(a) a first round interview at a school (including the subject areas the school mentioned, if any, as being of particular interest, and whether the interview offer was accepted);

(b)  a callback from a law school and/or accepted it; or

(c) an offer from a law school and/or accepted it; feel free to also leave details about the offer, including teaching load, research leave, etc. A school listed as "offer accepted" may have made more than one offer and may still have some slots open.

Law professors may also choose to provide information that is relevant to the entry-level market.  

Four miscellaneous things:

1. If you don't want your contact information displayed, enter anon@anon.edu or something like that as an email address.

2. There is a  separate thread, "A Clearinghouse for Questions," for general questions or comments about the teaching market. Please do not use the thread below for general questions or comments. (Such comments will be deleted, not out of hostility or in a judgy way, just to keep this thread focused.)

3. There's quite a cache of materials relevant to the law job market under the archive categories Getting a Job on the Law Teaching Market and Entry Level Hiring Report.

4. Finally, in each of the last five years, someone who is on the market has volunteered to aggregate the information on a spreadsheet. If you would like to volunteer, please contact me directly at slawsky *at* law *dot* uci *dot* edu, and I will get you set up.

We now have an aggregator, and we will thus continue our spreadsheet approach: All information should come in through the comments. Our aggregator will use a spreadsheet to aggregate the information.  Only the aggregator will be able to edit the spreadsheet, but when the aggregator edits the spreadsheet, those changes will be reflected in the embedded, downloadable version below.

Here is the spreadsheet, which is downloadable.

Please be patient with the aggregator, who will try to update this spreadsheet once a day, but may have a job, and perhaps may even be on the market.

Good luck!

Posted by Sarah Lawsky on August 26, 2013 at 11:04 AM in Getting a Job on the Law Teaching Market | Permalink | Comments (215) | TrackBack

A Clearinghouse for Questions, 2013-2014

In this post, you can ask questions about the law teaching market, and prawfs or others can weigh in.

Both questions and answers can be anonymous, but I will delete pure nastiness, irrelevance, and misinformation. If you see something that you know to be wrong, please feel free to let me know via email, slawsky*at*law*dot*uci*dot*edu.

We have a different thread in which candidates or prawfs can report on callbacks, offers, and acceptances. That thread should be used only for information relevant to hiring, not for questions or comments on the process. This is the thread for questions.

(Before you ask your questions, you may want to take a look at the many questions and answers in the threads from 2011-2012 and 2012-2013.)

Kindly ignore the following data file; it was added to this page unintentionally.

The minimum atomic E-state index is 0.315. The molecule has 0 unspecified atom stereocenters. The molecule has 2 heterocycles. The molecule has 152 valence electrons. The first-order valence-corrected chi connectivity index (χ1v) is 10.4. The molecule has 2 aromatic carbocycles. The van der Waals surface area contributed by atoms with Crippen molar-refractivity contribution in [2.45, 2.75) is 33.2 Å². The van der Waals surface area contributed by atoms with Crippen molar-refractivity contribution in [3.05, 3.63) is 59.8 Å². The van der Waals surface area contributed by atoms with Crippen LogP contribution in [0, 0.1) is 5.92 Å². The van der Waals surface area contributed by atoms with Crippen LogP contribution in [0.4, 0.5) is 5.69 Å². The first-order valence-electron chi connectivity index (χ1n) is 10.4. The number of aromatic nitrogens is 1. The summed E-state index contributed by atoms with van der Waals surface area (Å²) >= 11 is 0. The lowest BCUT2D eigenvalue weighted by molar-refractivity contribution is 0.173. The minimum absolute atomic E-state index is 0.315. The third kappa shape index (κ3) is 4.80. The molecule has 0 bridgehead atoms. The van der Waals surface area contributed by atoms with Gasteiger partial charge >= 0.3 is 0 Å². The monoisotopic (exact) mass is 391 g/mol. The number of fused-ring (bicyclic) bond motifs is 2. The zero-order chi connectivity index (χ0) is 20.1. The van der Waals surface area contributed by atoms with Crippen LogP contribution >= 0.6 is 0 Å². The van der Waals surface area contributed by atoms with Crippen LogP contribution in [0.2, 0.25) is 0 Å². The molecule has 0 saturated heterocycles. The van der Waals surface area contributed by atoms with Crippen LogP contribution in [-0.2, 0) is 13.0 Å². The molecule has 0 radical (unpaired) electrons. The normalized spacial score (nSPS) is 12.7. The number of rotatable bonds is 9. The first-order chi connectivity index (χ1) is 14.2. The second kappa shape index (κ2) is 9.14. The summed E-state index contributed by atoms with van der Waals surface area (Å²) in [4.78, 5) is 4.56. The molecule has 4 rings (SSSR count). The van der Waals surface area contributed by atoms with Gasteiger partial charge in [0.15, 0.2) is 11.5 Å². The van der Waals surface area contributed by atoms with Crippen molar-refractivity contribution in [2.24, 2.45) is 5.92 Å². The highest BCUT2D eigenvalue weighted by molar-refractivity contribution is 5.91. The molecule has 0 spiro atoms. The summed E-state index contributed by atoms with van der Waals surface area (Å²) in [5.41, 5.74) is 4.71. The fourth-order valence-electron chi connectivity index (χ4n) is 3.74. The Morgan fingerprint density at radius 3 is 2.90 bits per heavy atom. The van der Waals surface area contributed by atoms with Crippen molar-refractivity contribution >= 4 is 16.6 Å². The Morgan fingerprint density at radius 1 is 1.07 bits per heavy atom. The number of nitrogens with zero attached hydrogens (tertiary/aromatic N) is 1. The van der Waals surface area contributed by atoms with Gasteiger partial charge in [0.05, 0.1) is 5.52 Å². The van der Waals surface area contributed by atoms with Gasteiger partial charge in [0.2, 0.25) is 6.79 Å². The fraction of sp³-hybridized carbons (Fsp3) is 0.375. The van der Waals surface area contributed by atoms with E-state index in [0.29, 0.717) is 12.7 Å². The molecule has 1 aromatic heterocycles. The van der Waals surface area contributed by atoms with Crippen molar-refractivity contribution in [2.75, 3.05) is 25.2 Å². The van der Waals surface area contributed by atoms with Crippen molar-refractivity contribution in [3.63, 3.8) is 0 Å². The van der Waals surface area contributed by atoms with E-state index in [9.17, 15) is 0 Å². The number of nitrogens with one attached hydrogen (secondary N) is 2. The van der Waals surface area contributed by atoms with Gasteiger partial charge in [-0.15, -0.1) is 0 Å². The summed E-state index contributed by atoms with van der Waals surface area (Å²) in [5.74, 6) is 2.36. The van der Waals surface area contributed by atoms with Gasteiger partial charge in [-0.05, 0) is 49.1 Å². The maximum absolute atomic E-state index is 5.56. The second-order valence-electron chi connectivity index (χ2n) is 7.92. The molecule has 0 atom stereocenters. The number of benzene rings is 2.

Update: here is a link to the last page of comments.

Posted by Sarah Lawsky on August 26, 2013 at 11:02 AM in Getting a Job on the Law Teaching Market | Permalink | Comments (1503) | TrackBack

Monday, July 01, 2013

Hiring Committees 2013-2014

Please share in the comments the following information related to the 2013-2014 law school faculty hiring season:

(a) your school;
(b) the chair of your hiring committee (please note if you have different chairs for entry level and lateral candidates--we hope that this information will be useful for both entry level and lateral candidates);
(c) other members of your hiring committee (again, please note if there is a distinction between entry level and lateral committees); and
(d) any particular subject areas in which your school is looking to hire.

Additionally, if you would like to share the following information, candidates might find it helpful to know:

(e) your committee's feeling about packets/individualized expressions of interest (affirmatively want to receive them, affirmatively don't want to receive them, or don't care one way or the other); 
(f) your committee's preferred way to be contacted (email, snail-mail, or phone); and/or
(g) the number of available faculty positions at your school.

I will gather all this information in a downloadable, sortable spreadsheet. (Click on that link to access the spreadsheet and download it; you can also scroll through the embedded version below.)

You can't make changes to the spreadsheet directly, so please post the information in the comments, or email me directly, slawsky *at* law *dot* uci *dot* edu.

Additionally, in 2011, someone very kindly submitted a spreadsheet of addresses of a subset of law schools, if folks want to create their own mail-merge. You can download it here. (If anyone wants to update or expand it and send me a new version, that would be awesome.)

Originally posted: July 1, 2013. I will bump this post periodically.

Posted by Sarah Lawsky on July 1, 2013 at 11:00 AM in Getting a Job on the Law Teaching Market | Permalink | Comments (22) | TrackBack

Monday, April 22, 2013

How Many Years of Famine to Follow Seven Years of Feasting for VAPs?